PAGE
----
On Saturday, The New York Times profiled a successful New Yorker who built an empire. The twist is he died without a will, and there are no heirs to his sizable fortune. The estate is valued at close to $40 million and is the largest unclaimed estate in New York State history, according to the story, "He left a fortune, to no one."
If no heirs can be found, the estate, in most jurisdictions, escheats to the state. That basically means the state takes ownership of the unclaimed estate. People don't have to die for the state to take their money; just leaving it unattended for a few years is enough for some states to call dibs on the cash.
Back to estates: "The state normally holds it in an account for a while, and after a defined number of years without further claims, the state can spend the money," says attorney John J. Scroggin, founder of Scroggin & Co. in Roswell, Ga.
"It is very rare that you are unable to locate some relative. Years ago, my mother, her sister and brother inherited money from a lady who I understood was Wild Bill Cody's daughter or granddaughter who died in a nursing home without any heirs -- they were fourth cousins, several times removed, and did not even know the lady existed," he says.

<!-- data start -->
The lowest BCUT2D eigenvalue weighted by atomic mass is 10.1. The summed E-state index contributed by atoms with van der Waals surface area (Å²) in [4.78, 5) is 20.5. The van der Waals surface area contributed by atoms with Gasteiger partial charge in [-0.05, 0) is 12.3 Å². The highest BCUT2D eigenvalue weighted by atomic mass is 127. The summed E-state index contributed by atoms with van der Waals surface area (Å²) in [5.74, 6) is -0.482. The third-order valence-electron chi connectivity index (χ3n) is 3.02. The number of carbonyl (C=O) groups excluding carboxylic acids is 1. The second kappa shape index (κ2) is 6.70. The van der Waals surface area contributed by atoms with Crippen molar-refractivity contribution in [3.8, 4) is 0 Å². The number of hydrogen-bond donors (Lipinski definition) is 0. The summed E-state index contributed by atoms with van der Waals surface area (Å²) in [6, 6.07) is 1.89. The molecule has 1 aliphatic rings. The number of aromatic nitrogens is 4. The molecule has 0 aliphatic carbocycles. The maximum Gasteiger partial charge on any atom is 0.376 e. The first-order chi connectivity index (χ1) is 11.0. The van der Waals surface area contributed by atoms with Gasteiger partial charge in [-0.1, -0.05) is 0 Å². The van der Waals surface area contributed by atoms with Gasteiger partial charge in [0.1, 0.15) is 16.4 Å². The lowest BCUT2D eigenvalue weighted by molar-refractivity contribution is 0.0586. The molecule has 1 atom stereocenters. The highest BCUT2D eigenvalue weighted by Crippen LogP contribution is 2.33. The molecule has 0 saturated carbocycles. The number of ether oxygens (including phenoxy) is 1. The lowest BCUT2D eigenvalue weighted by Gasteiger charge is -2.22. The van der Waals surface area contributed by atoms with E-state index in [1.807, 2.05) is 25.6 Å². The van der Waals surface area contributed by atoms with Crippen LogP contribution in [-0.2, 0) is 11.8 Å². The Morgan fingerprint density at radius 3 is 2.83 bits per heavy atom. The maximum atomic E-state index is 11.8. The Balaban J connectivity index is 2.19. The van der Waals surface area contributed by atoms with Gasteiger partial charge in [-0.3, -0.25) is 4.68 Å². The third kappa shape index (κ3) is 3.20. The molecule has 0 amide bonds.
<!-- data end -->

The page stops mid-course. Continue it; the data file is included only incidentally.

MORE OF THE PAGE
The valuable lesson here is that estate planning matters. Even the most bare-bones estate planning can direct funds to charities or organizations that individuals care about during their lives, even if there is no one specific to whom they'd like to give their money.
Two birds, one stone ...
Then again, with the nation's debt ballooning at an astonishing rate while state coffers run dry, maybe more Americans will intentionally leave their wealth to the government.
"In 40 years of practice, I have only had one client purposely leave money to the government, but he required that it must be used to pay down the deficit. At only a couple hundred thousand dollars, it was probably a useless gesture," Scroggin says.
After donating a portion of yearly earnings to the government, most people probably feel like Uncle Sam, and his state-level cohorts, got enough of their money.
Do you have an estate plan?
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Senior investing reporter Sheyna Steiner is a co-author of "Future Millionaires' Guidebook," a personal finance e-book written for Gen Y by Bankrate editors and reporters. It's available at all the major e-book retailers.